At EDWINS, Every Person, Regardless of Their Past, Has the Right to a Fair and Equal Future
A teenaged Brandon Chrostowski stood before a judge. He was facing a 10-year sentence on a drug-related felony charge.
He couldn't believe what happened next: the judge let him off with probation.
Just like that, Brandon had a decade of his life back. The way he sees it, he's on borrowed time, so he had better make the most of it.
He has. Today, Brandon is the owner and founder of EDWINS Leadership & Restaurant Institute. EDWINS is a fine-dining restaurant in the French tradition that has received recognition from The New York Times and has been called one of the best new restaurants in Cleveland by Scene magazine and Eater.com.
FINE DINING—WITH A TWIST
EDWINS is special. But not just because of its food, delicious as it may be. It's the people behind the food that make the French restaurant unique: The entire staff is made up of formerly incarcerated men and women.
Since 2004, Brandon has been going into Ohio prisons and teaching incarcerated men and women culinary and hospitality skills. These men and women needed somewhere to go after they were released, but few businesses will hire people with a criminal record.
"There's this perception that someone coming out of prison is discounted, is less than, is not equal to someone else," he says.
Yet to Brandon, these men and women were worth the risk.
"The idea behind EDWINS is to drive home the idea that every human being, regardless of their past, has a right to a fair and equal future," Brandon says.
"So, the idea was to carve out a mission for a nonprofit that is committed to giving people a second chance and developing their careers and their dreams as humans. But the overarching vision is to make sure we change the societal perception of former prisoners re-entering society."
Brandon left his career in high-profile restaurants to open EDWINS and the EDWINS Leadership Institute.
The institute trains men and women for work in the restaurant and is open to anyone serving time in or recently released from prison. The Leadership Institute includes 20-plus hours of classes. Once they graduate, former prisoners can work at EDWINS or seek employment in another restaurant.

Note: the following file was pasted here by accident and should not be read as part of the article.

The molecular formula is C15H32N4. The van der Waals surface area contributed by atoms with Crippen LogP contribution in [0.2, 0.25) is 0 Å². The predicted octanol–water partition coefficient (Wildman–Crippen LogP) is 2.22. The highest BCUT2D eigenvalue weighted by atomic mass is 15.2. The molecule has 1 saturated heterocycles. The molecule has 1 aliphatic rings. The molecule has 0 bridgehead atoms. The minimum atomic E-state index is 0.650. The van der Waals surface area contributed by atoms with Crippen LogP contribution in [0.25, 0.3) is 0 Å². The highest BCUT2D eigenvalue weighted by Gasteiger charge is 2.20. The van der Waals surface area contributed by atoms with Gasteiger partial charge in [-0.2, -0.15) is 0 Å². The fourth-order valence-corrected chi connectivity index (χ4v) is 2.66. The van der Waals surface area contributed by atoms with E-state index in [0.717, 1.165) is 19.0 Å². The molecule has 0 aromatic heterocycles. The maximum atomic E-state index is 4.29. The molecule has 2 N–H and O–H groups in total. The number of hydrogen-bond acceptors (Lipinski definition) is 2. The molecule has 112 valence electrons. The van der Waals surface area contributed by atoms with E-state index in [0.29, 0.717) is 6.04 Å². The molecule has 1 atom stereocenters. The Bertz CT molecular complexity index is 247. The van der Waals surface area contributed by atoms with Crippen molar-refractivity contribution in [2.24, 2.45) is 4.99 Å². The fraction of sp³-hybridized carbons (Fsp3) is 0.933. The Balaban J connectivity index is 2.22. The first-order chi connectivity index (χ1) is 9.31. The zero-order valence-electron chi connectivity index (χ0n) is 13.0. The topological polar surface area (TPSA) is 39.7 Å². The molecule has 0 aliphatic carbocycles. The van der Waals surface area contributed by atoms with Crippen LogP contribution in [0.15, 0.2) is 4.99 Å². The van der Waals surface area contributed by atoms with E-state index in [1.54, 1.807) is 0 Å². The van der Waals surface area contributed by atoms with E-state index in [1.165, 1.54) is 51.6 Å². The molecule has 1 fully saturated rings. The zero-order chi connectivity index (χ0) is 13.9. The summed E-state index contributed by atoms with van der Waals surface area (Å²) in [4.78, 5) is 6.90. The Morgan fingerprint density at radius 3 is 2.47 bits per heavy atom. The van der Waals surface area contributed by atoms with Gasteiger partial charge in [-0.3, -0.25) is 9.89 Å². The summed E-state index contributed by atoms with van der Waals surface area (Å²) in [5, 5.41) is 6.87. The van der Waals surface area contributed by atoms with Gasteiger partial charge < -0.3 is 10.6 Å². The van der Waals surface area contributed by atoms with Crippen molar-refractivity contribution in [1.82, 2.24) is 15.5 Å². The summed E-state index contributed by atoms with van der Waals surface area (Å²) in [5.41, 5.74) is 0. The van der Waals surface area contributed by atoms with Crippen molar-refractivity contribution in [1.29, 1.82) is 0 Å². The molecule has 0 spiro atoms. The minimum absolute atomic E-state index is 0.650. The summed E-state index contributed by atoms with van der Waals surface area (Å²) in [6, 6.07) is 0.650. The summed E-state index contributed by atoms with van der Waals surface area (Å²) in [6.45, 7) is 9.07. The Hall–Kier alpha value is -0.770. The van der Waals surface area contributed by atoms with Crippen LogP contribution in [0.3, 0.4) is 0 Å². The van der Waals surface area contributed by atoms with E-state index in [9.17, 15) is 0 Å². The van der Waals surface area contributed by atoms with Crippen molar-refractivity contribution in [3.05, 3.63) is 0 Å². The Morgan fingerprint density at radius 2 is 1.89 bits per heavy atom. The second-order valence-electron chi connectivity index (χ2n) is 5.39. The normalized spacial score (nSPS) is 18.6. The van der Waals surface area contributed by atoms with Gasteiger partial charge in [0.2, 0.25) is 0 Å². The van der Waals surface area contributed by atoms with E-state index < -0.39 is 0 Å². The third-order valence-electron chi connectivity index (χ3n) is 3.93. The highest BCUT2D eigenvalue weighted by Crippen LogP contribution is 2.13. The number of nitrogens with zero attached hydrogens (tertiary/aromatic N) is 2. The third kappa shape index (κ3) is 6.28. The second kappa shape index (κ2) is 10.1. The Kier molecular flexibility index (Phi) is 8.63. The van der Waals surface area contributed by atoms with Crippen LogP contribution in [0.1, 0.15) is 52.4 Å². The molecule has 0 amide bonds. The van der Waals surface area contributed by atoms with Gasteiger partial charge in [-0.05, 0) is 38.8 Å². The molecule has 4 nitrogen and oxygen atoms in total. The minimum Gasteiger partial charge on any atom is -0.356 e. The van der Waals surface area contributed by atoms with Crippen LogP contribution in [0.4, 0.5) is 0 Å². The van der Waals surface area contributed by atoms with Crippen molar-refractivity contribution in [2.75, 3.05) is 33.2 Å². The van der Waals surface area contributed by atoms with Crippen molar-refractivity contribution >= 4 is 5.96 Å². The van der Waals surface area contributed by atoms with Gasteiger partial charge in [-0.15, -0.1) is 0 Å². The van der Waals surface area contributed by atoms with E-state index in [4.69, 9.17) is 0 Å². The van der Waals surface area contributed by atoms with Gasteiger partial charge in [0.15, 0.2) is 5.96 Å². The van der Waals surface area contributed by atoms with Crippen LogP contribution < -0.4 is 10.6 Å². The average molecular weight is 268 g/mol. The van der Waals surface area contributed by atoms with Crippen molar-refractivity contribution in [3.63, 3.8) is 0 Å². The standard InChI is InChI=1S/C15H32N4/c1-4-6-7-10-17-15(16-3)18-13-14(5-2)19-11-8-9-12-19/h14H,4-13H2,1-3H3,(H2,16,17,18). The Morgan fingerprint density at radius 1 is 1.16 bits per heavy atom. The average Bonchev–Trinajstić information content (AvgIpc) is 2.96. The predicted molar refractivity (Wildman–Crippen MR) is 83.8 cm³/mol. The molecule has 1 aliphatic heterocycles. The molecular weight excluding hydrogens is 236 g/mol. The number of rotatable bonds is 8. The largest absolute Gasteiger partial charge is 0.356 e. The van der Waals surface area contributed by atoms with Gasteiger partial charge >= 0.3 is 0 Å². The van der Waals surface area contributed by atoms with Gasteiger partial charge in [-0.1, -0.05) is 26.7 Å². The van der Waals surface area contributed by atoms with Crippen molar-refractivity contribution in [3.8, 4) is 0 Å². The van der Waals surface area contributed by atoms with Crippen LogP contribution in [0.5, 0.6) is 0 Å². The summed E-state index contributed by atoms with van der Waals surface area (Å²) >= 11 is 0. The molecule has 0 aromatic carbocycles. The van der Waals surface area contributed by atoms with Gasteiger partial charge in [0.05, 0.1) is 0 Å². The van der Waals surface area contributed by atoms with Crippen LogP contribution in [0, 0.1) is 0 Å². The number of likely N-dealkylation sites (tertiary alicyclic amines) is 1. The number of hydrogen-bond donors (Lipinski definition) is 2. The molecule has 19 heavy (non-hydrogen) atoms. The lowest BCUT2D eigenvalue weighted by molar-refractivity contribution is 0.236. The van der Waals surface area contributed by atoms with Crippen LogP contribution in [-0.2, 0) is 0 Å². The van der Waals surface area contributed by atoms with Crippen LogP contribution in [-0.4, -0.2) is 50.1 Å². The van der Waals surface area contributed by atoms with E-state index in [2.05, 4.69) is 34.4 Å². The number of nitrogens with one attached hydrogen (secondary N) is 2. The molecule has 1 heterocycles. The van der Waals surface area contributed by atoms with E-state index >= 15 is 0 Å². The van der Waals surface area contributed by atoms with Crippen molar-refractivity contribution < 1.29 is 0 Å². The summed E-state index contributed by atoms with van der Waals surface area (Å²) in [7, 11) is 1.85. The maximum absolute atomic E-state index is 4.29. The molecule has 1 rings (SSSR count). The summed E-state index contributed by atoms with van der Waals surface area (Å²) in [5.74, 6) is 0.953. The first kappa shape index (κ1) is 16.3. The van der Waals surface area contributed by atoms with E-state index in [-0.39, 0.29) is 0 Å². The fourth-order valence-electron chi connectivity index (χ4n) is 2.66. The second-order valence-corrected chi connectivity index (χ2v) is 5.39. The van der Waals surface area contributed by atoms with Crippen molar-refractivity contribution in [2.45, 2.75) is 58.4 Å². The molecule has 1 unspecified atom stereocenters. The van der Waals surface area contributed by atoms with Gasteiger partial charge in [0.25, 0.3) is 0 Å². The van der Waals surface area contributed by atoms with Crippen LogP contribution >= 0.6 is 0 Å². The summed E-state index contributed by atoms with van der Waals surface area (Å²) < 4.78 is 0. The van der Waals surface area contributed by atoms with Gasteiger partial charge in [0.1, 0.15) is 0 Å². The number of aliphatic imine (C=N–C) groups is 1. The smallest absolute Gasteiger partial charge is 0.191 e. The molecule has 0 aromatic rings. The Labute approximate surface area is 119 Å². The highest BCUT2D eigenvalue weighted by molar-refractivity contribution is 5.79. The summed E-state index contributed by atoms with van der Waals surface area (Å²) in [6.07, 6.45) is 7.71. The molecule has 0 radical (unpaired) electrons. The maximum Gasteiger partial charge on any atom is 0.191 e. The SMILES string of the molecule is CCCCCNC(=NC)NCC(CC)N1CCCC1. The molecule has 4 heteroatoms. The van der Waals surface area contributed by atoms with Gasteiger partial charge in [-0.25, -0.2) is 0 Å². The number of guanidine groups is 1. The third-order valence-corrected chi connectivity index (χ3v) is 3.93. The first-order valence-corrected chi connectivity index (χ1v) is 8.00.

Where does this drive to see former prisoners succeed come from? "Well, it's just the fruit of hitting bottom enough to know what that feels like," Brandon says.
What started as an 85-seat restaurant has become a 20,000-square-foot campus. In addition to the classes now running inside 13 Ohio prisons, there’s an apartment building where about 30 students can live for free. Living there gives students access to a fitness center, a library, a test kitchen, and a thrift store where every price tag reads $0.
Then there's EDWINS Butcher Shop. Brandon says they're beginning work on opening a new butcher shop to supply EDWINS and serve the public through a walk-in style store. The butcher shop is part of a larger vision to revitalize the neighborhood around EDWINS and the apartment building.
Revitalizing the neighborhood makes sense considering EDWINS already revitalizes people. Brandon and his team go to great lengths to take care of the former prisoners in the program.
He says, "[We have a] case manager here in case someone's going through some difficulties. We're going to help you get beyond those obstacles. We know that if we can just block and tackle for someone in our program, then in six months we'll see their esteem strengthened, their skill sets strengthened. And then they'll start to see that the rest of their life can be what they hoped it could be."
HELPING FORMER PRISONERS FIND HOPE
Hundreds of men and women are discovering what Brandon means. More than 250 formerly incarcerated people have graduated from EDWINS Leadership Institute since the program was launched in 2007. That means there are 260 success stories to inspire and motivate prospective and current students. With a recidivism rate of less than 1.5 percent—meaning only two or three people who started the program have returned to prison—there's plenty for future students to look forward to.
In addition to the 260+ graduates of EDWINS Leadership Institute, one filmmaker convinced Brandon to let him show what's happening at EDWINS to a larger audience. The result was the Oscar-nominated documentary Knife Skills, which chronicles the days leading up to EDWINS' opening through the eyes of Brandon and his teammates.
And it's having an effect. Brandon says it's helping people in tough spots realize "maybe tomorrow's not the end. There's something in the future. And as told through the stories of the students, I think people can believe that. We screened it in prisons and people were very moved by the film. It's affected a lot of people."
So has Brandon, who doesn’t plan to stop serving up second chances any time soon.